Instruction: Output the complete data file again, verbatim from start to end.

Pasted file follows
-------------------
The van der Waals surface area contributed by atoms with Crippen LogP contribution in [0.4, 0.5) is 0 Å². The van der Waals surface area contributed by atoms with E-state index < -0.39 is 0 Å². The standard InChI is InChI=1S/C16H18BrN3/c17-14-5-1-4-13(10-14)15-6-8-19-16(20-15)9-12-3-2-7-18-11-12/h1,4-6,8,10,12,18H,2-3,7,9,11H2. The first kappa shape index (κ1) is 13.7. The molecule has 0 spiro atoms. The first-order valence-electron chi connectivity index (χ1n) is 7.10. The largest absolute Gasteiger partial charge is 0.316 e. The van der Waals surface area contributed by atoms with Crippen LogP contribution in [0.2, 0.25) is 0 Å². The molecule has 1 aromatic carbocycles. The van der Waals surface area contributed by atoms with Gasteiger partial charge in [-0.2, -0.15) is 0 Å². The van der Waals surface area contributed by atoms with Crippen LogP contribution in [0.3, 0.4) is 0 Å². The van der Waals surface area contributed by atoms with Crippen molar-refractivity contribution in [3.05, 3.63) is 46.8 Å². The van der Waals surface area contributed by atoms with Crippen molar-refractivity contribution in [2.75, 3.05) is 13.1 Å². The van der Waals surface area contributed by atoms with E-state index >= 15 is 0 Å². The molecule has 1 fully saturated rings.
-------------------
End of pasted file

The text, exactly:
The van der Waals surface area contributed by atoms with Crippen LogP contribution in [0.4, 0.5) is 0 Å². The van der Waals surface area contributed by atoms with E-state index < -0.39 is 0 Å². The standard InChI is InChI=1S/C16H18BrN3/c17-14-5-1-4-13(10-14)15-6-8-19-16(20-15)9-12-3-2-7-18-11-12/h1,4-6,8,10,12,18H,2-3,7,9,11H2. The first kappa shape index (κ1) is 13.7. The molecule has 0 spiro atoms. The first-order valence-electron chi connectivity index (χ1n) is 7.10. The largest absolute Gasteiger partial charge is 0.316 e. The van der Waals surface area contributed by atoms with Crippen LogP contribution in [0.2, 0.25) is 0 Å². The molecule has 1 aromatic carbocycles. The van der Waals surface area contributed by atoms with Gasteiger partial charge in [-0.2, -0.15) is 0 Å². The van der Waals surface area contributed by atoms with Crippen LogP contribution in [0.3, 0.4) is 0 Å². The van der Waals surface area contributed by atoms with Crippen molar-refractivity contribution in [3.05, 3.63) is 46.8 Å². The van der Waals surface area contributed by atoms with Crippen molar-refractivity contribution in [2.75, 3.05) is 13.1 Å². The van der Waals surface area contributed by atoms with E-state index >= 15 is 0 Å². The molecule has 1 fully saturated rings.